NEW YORK STATE BAR ASSOCIATIONProfessional
Ethics Committee Opinion
Opinion #54 - 03/31/1967
Topic: Conflict of Interest; Confidences of Client
Digest: Lawyer should decline employment where his knowledge of prior
client's case might work to disadvantage of prior client
Canon: Former Canon 37
In 1960-61 an attorney originally represented the wife when she
secured a divorce and order for child support. Subsequently, in 1963-64
while there was no apparent dispute with his former wife, the attorney
was retained by the husband for whom he secured a discharge in
bankruptcy. In 1966 the former wife, having returned to her native
Germany and knowing no other lawyers locally, requested that the
attorney endeavor to secure delinquent child support payments from her
former husband, who is now being represented by another attorney.
Would it be ethically proper for an attorney to represent a former
wife seeking delinquent child support payments if he had previously
represented the husband in a matter involving his financial affairs?
Canon 37, entitled Confidences of a Client, provides that "It is the
duty of a lawyer to preserve his client's confidences. This duty
outlasts the lawyer's employment …(who shouldn't) accept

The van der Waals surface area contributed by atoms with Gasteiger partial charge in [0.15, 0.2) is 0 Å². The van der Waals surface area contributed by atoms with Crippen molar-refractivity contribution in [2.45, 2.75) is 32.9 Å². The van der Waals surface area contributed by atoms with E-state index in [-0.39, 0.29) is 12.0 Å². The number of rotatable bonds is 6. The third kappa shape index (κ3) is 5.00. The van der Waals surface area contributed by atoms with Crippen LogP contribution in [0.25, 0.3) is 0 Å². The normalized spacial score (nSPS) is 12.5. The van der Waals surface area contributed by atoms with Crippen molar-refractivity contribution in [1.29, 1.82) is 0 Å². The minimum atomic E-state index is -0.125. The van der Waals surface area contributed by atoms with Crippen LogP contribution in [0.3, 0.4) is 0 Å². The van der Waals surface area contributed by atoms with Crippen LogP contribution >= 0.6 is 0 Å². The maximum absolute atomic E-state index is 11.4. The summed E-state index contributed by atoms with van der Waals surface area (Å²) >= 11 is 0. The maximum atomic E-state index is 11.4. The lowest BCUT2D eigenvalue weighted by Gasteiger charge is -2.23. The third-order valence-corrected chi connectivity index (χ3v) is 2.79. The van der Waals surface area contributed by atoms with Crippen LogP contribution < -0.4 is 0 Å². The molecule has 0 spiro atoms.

employment which involves or may involve the disclosure of these
confidences… to the disadvantage of the client, without his
knowledge or consent."
Clearly, the attorney was informed in the bankruptcy proceedings of
financial and other information which could be utilized to the detriment
and disadvantage of the former husband-client.
The lawyer in these circumstances should decline the employment
unless he secures the consent of the former husband-client. (See also
ABA opinion 150, 163; N.Y. City 98.)
There would be no impropriety in aiding the former wife to retain
local counsel, giving her the names and addresses of the local legal
referral service, if any, or the name and address of several other
attorneys who are known to engage extensively in similar matters.